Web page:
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Growing the Nest Egg? Why this is the wrong metric to look at. February 7, 2010

Posted by shaferfinancial in Finance.
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I have mentioned this before, but thought I should expound on this more directly.  Since the 1980s and the constant push for mutual funds, financial experts have zeroed in on the capital appreciation of one’s retirement funds as the most important metric.  That type of thinking has coincided with the drop in average dividend yield for the market.  It is now down below 2.5%.  The pre-1980 average was 5%.  What the “how large is your nest egg” question has accomplished, is to bifarct the real question from the investment strategy.   The real question is how much annual income your retirement funds can produce.  What that creates are the contortions financial planners put their clients through [ie pull out rates ranging from 2% to 5%] as their total portfolio value varies [sometimes dramatically] from year to year.  How financial planning can be accomplished with any rigor under this system is highly questionable.

Prior to this push for mutual funds and the corresponding items like risk adjusted rate of returns,  asset allocations, average rate of returns, etc., investors kept their eye on the dividend and interest income being produced.  This was a much more accurate way to measure retirement income.

So where does all this leave the average investor trying to save for retirement income?  The first thing needed is to start thinking of income and not capital growth.  The second is to realize that dividend income from corporations comes from free cash flow made by the businesses.   This cash flow is then returned to its owners in the form of dividend income.  Finally, since you are no longer trying to match the market capital growth returns you can begin to analyze businesses on the basis of their income stream paid out to their owners.  Here it gets rich with possibilities because you will find that there are companies that have paid out increasing dividends going back 50-60-even 80 years.  You will also find that some companies will sell you their stock directly, even giving you a discount in some cases.  This will reduce your expenses.  Finally, with just a little work you will learn how to evaluate companies and will be able to keep up with a half a dozen companies with just a little bit of your time.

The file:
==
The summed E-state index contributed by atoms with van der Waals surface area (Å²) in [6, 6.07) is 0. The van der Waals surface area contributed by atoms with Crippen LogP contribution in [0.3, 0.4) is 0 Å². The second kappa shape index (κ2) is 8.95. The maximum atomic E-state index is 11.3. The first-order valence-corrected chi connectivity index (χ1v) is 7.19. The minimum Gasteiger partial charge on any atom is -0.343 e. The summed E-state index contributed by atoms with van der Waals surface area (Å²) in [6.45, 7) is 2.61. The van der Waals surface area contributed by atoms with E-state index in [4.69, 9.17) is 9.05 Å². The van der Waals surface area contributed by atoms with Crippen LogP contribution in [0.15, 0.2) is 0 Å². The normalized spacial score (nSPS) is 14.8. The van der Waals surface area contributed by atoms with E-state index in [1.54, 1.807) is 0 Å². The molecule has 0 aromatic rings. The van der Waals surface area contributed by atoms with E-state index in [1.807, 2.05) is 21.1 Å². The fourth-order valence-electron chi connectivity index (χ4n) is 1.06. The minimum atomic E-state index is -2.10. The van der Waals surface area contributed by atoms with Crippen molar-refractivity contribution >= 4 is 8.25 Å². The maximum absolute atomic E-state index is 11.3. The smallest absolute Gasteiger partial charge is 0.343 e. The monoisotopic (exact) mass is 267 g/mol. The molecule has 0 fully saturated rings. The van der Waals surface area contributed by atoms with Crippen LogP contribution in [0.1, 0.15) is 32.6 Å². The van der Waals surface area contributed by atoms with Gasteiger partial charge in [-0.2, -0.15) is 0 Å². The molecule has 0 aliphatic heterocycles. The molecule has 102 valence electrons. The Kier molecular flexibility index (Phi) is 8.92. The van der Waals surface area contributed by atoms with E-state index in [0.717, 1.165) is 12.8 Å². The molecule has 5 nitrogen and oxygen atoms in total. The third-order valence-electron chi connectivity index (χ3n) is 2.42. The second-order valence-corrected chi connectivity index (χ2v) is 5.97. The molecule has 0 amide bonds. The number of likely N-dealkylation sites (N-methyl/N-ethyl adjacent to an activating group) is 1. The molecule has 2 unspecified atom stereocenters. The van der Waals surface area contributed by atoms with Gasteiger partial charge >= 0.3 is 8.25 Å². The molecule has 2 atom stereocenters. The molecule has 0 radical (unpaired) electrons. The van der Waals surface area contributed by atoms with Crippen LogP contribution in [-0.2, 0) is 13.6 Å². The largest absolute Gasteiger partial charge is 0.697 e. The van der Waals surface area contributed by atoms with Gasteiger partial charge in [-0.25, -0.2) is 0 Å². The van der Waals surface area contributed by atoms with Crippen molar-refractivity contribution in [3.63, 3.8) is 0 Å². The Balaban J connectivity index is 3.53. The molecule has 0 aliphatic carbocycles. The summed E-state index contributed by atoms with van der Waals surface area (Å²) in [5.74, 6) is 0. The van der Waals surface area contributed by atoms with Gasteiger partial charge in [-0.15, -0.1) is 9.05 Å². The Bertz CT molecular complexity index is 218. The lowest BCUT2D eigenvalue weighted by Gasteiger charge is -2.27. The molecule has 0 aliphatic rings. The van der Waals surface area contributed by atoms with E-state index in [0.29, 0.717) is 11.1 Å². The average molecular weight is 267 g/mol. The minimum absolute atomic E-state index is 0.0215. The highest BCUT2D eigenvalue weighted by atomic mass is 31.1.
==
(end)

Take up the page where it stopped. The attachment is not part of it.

What I have done is create a spread sheet that produces yields from my investment dollars and total income.  It doesn’t get any easier than that.  Every month I know how much income my dividends produce and what the yield is on my investing dollar.  When the market bears take over, my dividends remain the same [if I have picked wisely] or even rises.  And that makes me sleep easier at night!

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